More specifically, the provision of environmental health infrastructure and service are creating income and employment (Practical Action Consulting, 2009). “Good health, mental and physical, is an important determinant of employment, productivity, and income” (Watkins, 1995). In addition, improve the standard of sanitation would save the lives of 2 million children a year from diarrheal diseases and dehydration (Perlman, Hopkins and Jonsson, 1998). Therefore, improve standard of sanitation is quite effective to solve urban poverty. 2. 2 investments in education: Investment in the education of poor people can reduce their vulnerability and expand their opportunities” (Watkins, 1995). Moreover, Investment in education can provide the poor people opportunity to have job and learn the skill, which might be useful to reduce urban poverty. Obviously, the low income of poor people is partly a consequence of their low levels of skill and literacy (Jespersen, 1994). When the poor people are educated, the earning capability and employment prospects are increased also would bring wider benefits for society.
For example, the share of public funds allocated to higher education in South-East Asia has averaged around 15 per cent for the past three decades, but in Latin America and sub-Saharan Africa it has averaged 24 per cent (Watkins, 1995). These are raising the skills-base of an economy, reduce poverty and inequality, and promote growth. Therefore, education is also a good way to increase the skill of poor people, which can provide them opportunity to get job and then reduce the urban poverty. 2. 3 improve the standard of housing “Lack of access to secure and safe housing is a central feature of urban poverty” (Masika, 1997).
In Africa, Asia and Latin America there are at least 600 million urban dwellers live in housing that is so overcrowded and of such poor quality, that their lives and their health is continually at risk (UNCHS). Urban areas are about 60 per cent of the total urban development occupied by squatter developments in large Latin American cities and today cities find it almost impossible that the urban poor is satisfied by the enough providing of urban services (Giusti and Perez, 2008). Therefore, it is necessary to solving urban poverty through improving standard of housing.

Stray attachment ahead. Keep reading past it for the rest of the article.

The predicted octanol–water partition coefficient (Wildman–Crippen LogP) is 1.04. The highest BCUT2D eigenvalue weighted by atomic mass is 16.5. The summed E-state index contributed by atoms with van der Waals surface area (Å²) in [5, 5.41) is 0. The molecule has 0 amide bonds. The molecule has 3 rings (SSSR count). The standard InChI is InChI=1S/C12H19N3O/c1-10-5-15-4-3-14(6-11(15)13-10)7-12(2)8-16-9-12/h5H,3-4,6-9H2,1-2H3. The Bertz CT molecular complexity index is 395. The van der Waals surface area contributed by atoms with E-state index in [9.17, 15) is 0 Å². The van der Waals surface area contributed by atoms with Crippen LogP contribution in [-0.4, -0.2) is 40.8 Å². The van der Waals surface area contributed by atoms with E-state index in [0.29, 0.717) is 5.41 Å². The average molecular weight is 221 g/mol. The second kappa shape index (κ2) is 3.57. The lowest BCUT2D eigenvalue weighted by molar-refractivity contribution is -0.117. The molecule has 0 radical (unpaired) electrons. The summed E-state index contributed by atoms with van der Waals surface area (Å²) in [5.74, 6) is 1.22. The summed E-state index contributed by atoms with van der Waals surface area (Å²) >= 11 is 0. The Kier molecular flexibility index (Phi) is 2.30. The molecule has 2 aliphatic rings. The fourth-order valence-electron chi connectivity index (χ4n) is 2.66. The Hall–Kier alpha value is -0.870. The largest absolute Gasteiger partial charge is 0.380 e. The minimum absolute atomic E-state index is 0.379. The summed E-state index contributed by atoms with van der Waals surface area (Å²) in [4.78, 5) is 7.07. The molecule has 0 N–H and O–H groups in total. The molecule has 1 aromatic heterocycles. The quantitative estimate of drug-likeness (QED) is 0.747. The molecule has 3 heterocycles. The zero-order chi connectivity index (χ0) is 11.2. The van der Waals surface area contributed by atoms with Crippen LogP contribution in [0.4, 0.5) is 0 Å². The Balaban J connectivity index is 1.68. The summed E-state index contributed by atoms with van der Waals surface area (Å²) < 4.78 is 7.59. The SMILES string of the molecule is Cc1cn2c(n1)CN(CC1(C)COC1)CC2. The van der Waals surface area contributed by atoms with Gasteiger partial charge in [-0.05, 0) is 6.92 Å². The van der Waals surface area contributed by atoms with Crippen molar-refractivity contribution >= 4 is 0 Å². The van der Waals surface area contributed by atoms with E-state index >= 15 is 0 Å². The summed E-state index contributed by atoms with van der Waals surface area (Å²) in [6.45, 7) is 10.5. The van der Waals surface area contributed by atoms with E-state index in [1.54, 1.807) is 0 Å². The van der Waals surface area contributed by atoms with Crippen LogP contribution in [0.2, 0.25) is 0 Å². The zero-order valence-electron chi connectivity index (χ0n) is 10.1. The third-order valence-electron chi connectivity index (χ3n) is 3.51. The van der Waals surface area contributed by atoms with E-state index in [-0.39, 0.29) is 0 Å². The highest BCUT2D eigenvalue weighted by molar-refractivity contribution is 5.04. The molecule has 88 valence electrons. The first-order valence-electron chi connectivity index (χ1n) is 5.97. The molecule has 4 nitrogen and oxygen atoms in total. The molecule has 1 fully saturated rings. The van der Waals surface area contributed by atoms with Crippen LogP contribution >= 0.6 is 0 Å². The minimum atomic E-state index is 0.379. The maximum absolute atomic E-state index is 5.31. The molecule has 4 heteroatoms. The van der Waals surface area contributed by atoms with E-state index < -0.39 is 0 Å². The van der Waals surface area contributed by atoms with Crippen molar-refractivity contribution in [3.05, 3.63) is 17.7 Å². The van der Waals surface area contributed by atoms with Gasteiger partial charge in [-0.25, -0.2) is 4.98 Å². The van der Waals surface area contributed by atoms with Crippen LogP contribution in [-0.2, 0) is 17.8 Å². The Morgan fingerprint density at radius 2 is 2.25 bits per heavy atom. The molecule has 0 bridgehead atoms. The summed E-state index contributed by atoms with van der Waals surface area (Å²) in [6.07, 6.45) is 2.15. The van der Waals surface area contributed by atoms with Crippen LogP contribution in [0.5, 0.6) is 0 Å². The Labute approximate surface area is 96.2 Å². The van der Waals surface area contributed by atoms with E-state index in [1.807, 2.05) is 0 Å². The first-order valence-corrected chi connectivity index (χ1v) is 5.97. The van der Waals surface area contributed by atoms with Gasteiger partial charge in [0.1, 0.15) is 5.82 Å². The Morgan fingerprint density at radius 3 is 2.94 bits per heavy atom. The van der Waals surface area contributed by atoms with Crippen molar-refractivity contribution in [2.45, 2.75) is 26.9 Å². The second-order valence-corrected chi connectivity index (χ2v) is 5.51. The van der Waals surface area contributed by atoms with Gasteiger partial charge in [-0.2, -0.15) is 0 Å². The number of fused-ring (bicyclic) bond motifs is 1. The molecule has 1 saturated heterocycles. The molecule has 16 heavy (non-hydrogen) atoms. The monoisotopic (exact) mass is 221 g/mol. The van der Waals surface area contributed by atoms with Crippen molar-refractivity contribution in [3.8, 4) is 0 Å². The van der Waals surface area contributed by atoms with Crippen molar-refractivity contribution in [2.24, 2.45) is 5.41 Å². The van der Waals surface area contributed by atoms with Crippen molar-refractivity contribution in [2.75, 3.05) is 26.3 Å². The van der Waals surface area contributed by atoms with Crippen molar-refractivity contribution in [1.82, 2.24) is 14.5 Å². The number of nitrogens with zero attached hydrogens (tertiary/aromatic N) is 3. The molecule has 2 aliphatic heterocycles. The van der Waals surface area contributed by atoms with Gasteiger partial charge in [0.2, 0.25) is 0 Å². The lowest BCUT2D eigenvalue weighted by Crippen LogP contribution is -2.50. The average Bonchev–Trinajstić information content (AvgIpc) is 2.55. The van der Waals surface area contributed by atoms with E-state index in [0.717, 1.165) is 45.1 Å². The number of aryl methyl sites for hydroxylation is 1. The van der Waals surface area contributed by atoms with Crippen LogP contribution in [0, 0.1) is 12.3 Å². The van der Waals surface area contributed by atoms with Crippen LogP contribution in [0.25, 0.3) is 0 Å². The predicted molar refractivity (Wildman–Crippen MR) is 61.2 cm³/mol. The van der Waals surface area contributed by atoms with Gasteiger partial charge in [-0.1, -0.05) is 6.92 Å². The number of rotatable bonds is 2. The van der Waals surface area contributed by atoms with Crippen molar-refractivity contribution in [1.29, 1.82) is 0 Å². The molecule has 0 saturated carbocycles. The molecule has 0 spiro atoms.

For example, in last decades, it is a great challenge for government to plan and deal with the living problems deeply and widely. In the last 2 decades, it was planed by urban planners in Venezuela suggest that squatter settlements would set up a special and formal improvements, such as the infrastructure and the roads build. City is probably regarded as a whole by legislation for national, regional, and local plans. It is possibly to develop the barrio areas as same rules and ideas as other urban areas were applied, included to develop barrio areas probably should be designed specially.
It seems that in this special program, the order of the existed areas should be damaged to create a completely new one (Giusti and Perez, 2008). Thus, this example shows that improve the standard of housing can be used to solve the urban poverty. 3. Conclusion: To sum up, urban poverty is rapidly becoming one of the most serious problems. Several solutions are found to solve urban poverty, which are improving the standard of sanitation, investment in education and improving standard of housing. It is evaluated that all these solutions are effective for urban poverty.
It is certain that the government and local community both have response to solving urban poverty, which the situation can be improved greatly in the future. [Words: 1236] Reference: Allen, T. , & Thomas, A. (2000) Poverty and Development into the 21ST Century. UK: Oxford University Press INDIA: URBAN POVERTY REPORT 2009 [Online]: http://data. undp. org. in/poverty_reduction/Factsheet_IUPR_09a. pdf. [access: 11th April 2010]. Perlman,J. ,Hopkins , E. and Jonsson, A. (1988) ‘ Urban Solutions at the Povrety/Environment Intersection ‘. The Mega-Cities Project Publication, MCP-018. Online]: http://www. megacitiesproject. org/publications_pdf_macp018solutions. pdf Practical Action Consulting, (2009). [Online]:http://practicalactionconsulting. org Masika, R. (1997). Urbanisation and Urban Poverty : A Gender Analysis . University of Sussex: Institute Of Development Studies Murray, P. (2004). Poverty and Welfare. Wathkins, K. (1995). The Oxfam Poverty Report. UK and Ireland :Oxfam World Resources (1996-1997) The World Resource Institute et al. , New York, 1996 Jespersen, E. (1994). Mobilising Resources for Children in the 1990s, UNICEF staff Working Papers